RIGHT | Lowepro Passport Sling II (Approximate retail price: $59.99 USD)
This bag is perfect for the casual traveler and the perfect carry-on bag!   The great thing about it is not only does it have customizable camera compartments to allow for multiple gear configurations, it is also expandable to create 30% more space for personal gear and has outside pockets for items you need to access easily like your phone, sunglasses or water bottle!

Now onto the guts of the bag...

1 | Camera body + lenses I shoot with a Canon Rebel EOS T2i.  I'm saving my pennies for something bigger and better, but in the mean time this camera works perfectly!  I have 3 lenses: 18-55 mm, 55-250 mm and 100-400mm.  My favorite lens, especially for shooting wildlife, is my 100-400mm, which I purchased gently used for a friend of a friend in Alaska, saving me over $800!

2 | Lens hood This device helps block the sun or other light sources in order to prevent glare and lens flare.  Perfect for shooting wildlife on a sunny day!

3 | Lenspen brush The perfect cleaning tool for all photography equipment.  It is equipped with a retractable natural-hair brush on one end and a flexible rubber tip on the other, allowing your to smoothly, and safely, clean your equipment.

4 | Filters Each of my lenses is covered with a clear filter for protection.  That way, incase of an accident, the filter will be the first to scratch or break instead of the lens itself!

5 | Small towel For the days when you can't control Mother Nature.

6 | Santizing wipes Because you don't want your camera to get sticky!

7 | Lens cloth Similar to the brush, this cloth allows your to safely clean your lens surfaces.

8 | Extra battery, memory cards and USB stick Always better to be prepared!

9 | Plastic sealable bags I use these to keep my extra battery, memory cards and USB stick together so that I don't lose them.

10 | Tripod: Manfrotto 390 Series MK394-PQ This tripod is lightweight and fits perfectly in the Lowepro Flipside Sport tripod attachment.  It is designed to ensure maximum durability, has an integrated compact photo head with a quick camera attachment that provides fast, multi-angle movements and the aluminum legs can be compacted quickly and independently set in two different angle positions. 

Why use a tripod?  A tripod will help your capture the ideal shot in all different circumstances.  It only takes seconds to erect and adjust, yet it can support your camera in the perfect position for however long you wish, helping you take great images.  Whether you are trying to freeze the movement of a waterfall or catch the beautiful aurora borealis, a tripod is a must!  A steady camera is a necessity for all types of photography.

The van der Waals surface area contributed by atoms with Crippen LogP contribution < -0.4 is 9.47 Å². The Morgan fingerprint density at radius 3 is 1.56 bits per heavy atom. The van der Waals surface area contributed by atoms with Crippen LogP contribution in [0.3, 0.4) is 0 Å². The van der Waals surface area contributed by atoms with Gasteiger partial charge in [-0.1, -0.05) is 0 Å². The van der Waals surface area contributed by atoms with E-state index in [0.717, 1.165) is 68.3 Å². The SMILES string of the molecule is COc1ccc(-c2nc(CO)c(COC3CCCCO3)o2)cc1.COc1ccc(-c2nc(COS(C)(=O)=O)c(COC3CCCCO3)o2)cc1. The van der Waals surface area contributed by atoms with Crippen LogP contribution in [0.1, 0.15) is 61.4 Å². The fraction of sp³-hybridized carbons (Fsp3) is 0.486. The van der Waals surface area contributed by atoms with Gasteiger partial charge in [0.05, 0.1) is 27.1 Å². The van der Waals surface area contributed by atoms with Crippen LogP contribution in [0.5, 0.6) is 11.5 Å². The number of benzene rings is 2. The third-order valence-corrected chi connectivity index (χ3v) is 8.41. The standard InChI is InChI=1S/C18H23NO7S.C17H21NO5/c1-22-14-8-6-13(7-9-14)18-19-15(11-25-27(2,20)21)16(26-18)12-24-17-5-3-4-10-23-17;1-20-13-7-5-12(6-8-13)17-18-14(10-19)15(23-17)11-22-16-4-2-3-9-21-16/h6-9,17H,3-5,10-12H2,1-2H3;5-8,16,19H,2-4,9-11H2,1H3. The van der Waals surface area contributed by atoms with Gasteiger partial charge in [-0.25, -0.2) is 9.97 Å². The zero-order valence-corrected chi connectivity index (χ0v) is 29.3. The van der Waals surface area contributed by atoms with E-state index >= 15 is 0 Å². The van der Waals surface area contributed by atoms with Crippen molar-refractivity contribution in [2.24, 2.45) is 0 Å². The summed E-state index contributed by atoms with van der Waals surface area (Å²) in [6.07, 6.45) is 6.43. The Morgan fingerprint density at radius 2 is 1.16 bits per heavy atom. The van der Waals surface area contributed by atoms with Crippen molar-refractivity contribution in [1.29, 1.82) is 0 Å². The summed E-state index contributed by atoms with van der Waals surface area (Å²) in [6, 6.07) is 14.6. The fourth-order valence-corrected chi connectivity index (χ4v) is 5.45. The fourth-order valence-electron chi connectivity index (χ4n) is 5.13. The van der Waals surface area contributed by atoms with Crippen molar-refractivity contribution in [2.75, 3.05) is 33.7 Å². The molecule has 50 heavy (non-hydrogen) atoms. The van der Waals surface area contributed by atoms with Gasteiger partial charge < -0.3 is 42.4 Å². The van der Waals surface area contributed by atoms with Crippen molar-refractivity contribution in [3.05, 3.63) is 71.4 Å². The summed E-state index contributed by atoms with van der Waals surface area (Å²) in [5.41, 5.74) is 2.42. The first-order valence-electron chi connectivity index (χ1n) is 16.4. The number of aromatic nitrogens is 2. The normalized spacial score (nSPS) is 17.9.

Not pictured: iPhone, battery charger

What are some of your camera bag essentials?

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October 23, 2013

Halloween Blast from the Past

This year with Halloween being on a week night and Steve being out of town, I will probably just sit at home and watch scary movies, alone, with a glass of wine.  Who am I kidding, scary movies are not my thing! But the wine will definitely be present. How can I not be a fan of scary movies you may ask? Well, because I'm a total believer that they could all happen in real life. Possibly also one of the reasons I did not have many dolls as a child. And yes, I believe in ghosts and UFOs. I was the crazy kid that swore she saw a UFO out her bedroom window.

So, I stick to the "safe" Halloween movies. The ones without chainsaw-wielding men or paranormal activity. Here's a list of my favorite [safe] Halloween movies:

Do you have any favorite Halloween movies? 

While we're talking Halloween, let's take a quick look back at some of my costumes over the past 7+ years, my "ghosts of costumes passed", back to the days when dressing up for Halloween meant parties and $ beers. (I apologize in advance for not asking the permission of those of you in these pictures.)

Definitely not my finest moments, but definitely some amazing memories.

What's your favorite Halloween memory?

Helene in Between

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October 14, 2013

Getting to Know Me

Hello friends!  Happy Canadian Thanksgiving.  I hope everyone enjoyed time with family and is rested after stuffing your goblet with a delicious home-cooked meal.

With the growth of this little blog from something I only shared with family and close friends to sharing with new friends all over the world, I thought it was about time I reintroduce myself.  Last week I was nominated for two blog awards and so I thought that answering the questions I was asked would be a great way to do it.

So, without further ado,

1// Beer or wine?
I absolutely hated beer before we moved to Alaska and would have picked wine any day.  But, now I've kind of done a total 180 - from not drinking beer at all, to loving one of the strongest beers, IPA.

2// Do you prefer a night out or a night in?
I'm a homebody.  My ideal night in would be having friends over for drinks and dinner, followed by game night. Catch Phrase anyone?! 

3// Describe yourself in 3 words.
Daughter. Sister. Wife.  

4// Would you rather give up Internet or tv for a month assuming you can't watch tv online and can't get internet on your phone.
TV.  We did without for an entire summer and I was perfectly fine with that.

5// If you change one thing about your childhood, what would it be?
I had the perfect childhood.  My parents were extremely supportive and encouraged me to follow my dreams. 

6// Have you ever broken any bones?
Only fingers and toes from doing stupid things like jumping off swings when I was a kid.

7// What has surprised you the most about the blogging world?
That this little blog, which I started to chronicle our Alaskan adventures for family and friends, has grown so much.  The blog world is extremely supportive.

8// Do you shower at night or in the morning?
I'm out the door at 6:45am every morning.  Already waking up at 6am is pushing it, so definitely a night showerer.

9// What's your favourite sport to watch?
Duh, hockey!

10// What are you up to this weekend?
This past weekend my sister and I traveled 3 hours north of Toronto to Haliburton for a girlfriend's beautiful wedding, then I had a delicious Thanksgiving dinner at my father-in-laws. This coming weekend my parents are coming to town and Steve's hockey season officially kicks off so I plan on cheering him on with a huge crowd of family and friends.